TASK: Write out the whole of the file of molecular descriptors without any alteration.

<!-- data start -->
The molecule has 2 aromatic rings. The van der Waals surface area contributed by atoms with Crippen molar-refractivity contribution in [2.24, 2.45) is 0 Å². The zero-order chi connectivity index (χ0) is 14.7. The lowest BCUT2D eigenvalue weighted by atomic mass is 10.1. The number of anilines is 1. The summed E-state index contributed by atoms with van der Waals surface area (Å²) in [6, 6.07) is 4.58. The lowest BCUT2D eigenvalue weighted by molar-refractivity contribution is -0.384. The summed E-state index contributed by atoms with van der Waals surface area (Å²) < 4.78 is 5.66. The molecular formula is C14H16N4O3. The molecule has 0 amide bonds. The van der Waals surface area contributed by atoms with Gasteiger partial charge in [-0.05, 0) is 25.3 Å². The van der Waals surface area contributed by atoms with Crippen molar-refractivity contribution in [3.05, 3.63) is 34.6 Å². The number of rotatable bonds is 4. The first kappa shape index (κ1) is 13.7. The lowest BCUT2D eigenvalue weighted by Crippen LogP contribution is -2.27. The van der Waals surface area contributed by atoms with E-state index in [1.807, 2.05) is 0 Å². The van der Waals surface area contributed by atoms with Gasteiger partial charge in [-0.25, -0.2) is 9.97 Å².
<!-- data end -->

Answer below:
The molecule has 2 aromatic rings. The van der Waals surface area contributed by atoms with Crippen molar-refractivity contribution in [2.24, 2.45) is 0 Å². The zero-order chi connectivity index (χ0) is 14.7. The lowest BCUT2D eigenvalue weighted by atomic mass is 10.1. The number of anilines is 1. The summed E-state index contributed by atoms with van der Waals surface area (Å²) in [6, 6.07) is 4.58. The lowest BCUT2D eigenvalue weighted by molar-refractivity contribution is -0.384. The summed E-state index contributed by atoms with van der Waals surface area (Å²) < 4.78 is 5.66. The molecular formula is C14H16N4O3. The molecule has 0 amide bonds. The van der Waals surface area contributed by atoms with Gasteiger partial charge in [-0.05, 0) is 25.3 Å². The van der Waals surface area contributed by atoms with Crippen molar-refractivity contribution in [3.05, 3.63) is 34.6 Å². The number of rotatable bonds is 4. The first kappa shape index (κ1) is 13.7. The lowest BCUT2D eigenvalue weighted by Crippen LogP contribution is -2.27. The van der Waals surface area contributed by atoms with E-state index in [1.807, 2.05) is 0 Å². The van der Waals surface area contributed by atoms with Gasteiger partial charge in [-0.25, -0.2) is 9.97 Å².